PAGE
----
Wizard’s Vengeance (2021)
Filip Gruszczyński (Self-Published)
Disclaimer: Sponsored Content but fuck that noise, get this one now!!!
Sometimes there is a charming synchronicity to events. My first donation after my revisitation of all the works of James Raggi, and what could it be but a homage to Tower of the Stargazer, with genes from Death Frost Doom and WHFRPG? And it’s from Itch.Io of all places!!!
The Holy Roman Empire, 17th century, hell yes. Lvl range is kept deliberately obtuse, with high level parties having the possibility of taking over the Wizard’s Tower, while low level ones can just stage a daring raid and (hopefully) come away with treasure intact.
The premise utilizes several elements that add some spice to the idea of a wizard’s tower. The bastard Wizard Albrecht, devil-summoner and purveyor of general assholery, has finally found himself on the wrong end of a pyre at the hands of the deliciously named Witch-hunter Ulrike von Dornheim. Unfortunately for the nearby townships, Albrecht has put into place a spell that, upon his death, will turn all the animals within an expanding radius into shambling undead abominations. Second, Ulrike, who doesn’t believe him, is planning on burning his tower and everything in it within a day .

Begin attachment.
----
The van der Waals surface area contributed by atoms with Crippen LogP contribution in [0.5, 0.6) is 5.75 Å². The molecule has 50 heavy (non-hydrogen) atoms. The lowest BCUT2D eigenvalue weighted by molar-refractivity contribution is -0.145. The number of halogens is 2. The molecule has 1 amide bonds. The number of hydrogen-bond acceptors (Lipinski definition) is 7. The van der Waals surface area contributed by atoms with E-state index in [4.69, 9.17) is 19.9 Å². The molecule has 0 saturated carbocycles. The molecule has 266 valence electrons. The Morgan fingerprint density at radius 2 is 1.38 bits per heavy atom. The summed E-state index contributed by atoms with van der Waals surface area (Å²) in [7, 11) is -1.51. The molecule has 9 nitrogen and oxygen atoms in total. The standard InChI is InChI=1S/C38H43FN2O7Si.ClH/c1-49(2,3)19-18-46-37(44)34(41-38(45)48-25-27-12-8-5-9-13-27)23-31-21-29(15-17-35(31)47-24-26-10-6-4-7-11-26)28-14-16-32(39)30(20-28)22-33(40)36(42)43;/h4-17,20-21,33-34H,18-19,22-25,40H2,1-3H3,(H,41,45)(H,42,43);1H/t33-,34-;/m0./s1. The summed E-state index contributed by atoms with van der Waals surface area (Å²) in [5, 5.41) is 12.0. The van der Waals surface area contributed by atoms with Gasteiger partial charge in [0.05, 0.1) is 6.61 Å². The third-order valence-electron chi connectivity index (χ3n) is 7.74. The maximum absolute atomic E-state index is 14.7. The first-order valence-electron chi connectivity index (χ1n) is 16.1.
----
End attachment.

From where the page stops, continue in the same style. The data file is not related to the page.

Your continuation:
So we are off. There’s a few problems with organization in Wizard’s Vengeance. The author has, wisely, tried to compartamentalize the adventure into introduction, tower proper and a follow up section called Running The Adventure that belatedly introduces a Hex Map of the region (sadly without a scale, but something can be inferred). There is something about the sequence of information as presented that ends up being more confusing then enlightening. It seems intuitive to present the region and outside actors that are time dependent like Ulrike first, THEN move on to the dungeon proper, MAP FIRST, and then finally handle possible permutations like having to flee through a nightmarish hellscape, persued by re-animated livestock (this last section is placed appropriately). Then use more cross-referencing because there are a surprising number of moving parts in this 34-page adventure.